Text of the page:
I was expecting more from this book than I got. It moves rather slowly even though the plot is a good one. My biggest objection is the dialogs between Keith and Annie. Their conversations at times sound like they are still in High School. With Keith hints are dropped of his world travels and spy craft but he talks like a High School Junior. Cliff comes on as this real mean tough guy and drops the "F" Bomb every other sentence. I am a Scott Brick fan but he really dropped the ball on this one by making Keith sound like a whimp. After reading "The Gold Coast" and it's sequal I wanted the same experience with this one and it just did not deliever.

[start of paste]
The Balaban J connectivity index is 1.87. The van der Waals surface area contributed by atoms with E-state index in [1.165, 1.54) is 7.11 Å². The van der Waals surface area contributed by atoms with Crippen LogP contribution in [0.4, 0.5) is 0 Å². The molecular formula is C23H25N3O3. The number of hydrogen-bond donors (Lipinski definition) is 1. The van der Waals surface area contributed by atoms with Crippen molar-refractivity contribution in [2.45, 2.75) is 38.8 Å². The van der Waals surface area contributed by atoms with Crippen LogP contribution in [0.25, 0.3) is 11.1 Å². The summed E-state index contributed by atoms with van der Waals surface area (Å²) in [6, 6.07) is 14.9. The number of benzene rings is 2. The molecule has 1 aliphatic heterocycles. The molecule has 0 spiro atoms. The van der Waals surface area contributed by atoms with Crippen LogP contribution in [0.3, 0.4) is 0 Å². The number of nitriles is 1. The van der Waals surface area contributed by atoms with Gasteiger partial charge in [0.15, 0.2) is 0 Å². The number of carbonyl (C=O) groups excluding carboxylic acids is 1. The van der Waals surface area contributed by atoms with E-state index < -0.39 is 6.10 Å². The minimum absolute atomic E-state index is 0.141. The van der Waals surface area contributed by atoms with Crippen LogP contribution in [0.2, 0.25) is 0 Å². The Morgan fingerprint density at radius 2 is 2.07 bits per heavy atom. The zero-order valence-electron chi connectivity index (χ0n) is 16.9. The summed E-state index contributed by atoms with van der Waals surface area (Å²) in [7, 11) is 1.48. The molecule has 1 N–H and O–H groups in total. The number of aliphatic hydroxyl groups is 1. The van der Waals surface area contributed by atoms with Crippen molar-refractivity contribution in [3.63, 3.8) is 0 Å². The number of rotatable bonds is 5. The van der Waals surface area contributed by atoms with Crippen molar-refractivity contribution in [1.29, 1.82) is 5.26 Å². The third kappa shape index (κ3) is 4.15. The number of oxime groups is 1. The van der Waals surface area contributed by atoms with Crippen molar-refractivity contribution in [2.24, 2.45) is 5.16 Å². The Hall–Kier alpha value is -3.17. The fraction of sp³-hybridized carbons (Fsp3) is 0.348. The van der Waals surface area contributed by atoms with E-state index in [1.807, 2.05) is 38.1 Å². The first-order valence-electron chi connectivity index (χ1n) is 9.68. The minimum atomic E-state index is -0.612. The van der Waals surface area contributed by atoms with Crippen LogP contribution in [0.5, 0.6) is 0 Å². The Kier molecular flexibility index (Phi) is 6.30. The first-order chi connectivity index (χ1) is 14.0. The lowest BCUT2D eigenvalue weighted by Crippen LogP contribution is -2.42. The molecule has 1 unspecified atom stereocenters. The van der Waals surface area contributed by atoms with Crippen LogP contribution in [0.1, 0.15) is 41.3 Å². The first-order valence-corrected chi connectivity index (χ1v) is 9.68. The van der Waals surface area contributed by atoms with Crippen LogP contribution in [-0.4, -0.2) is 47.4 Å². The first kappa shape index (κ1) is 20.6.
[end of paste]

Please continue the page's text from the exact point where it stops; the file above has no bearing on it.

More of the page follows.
Great narration by Scott Brick. This was not the most interesting DeMille book I've read. I am a big fan of DeMille, but this book was not as compelling as his others. I felt it was a waste of a credit.
Yes, I've enjoyed is other books.+
No, the main characters were not interesting enough for me to care what happens to them next.
History is my passion but I also love a good story
This is a chick version of DeMille. I struggled to get through it. Long sequences of people expressing their love and talking about their feelings. I found it not DeMille's typical style.
The story dragged through long sequences of lover's talk of reconciliation. These could have been much shorter.
I like Scott Brick and have listened to multiple audible recordings of his. He reads DeMille well.
Regular guy from the midwest. Love my kids and the outdoors. 15 years of commuting in D.C. has helped to put a few titles in my library.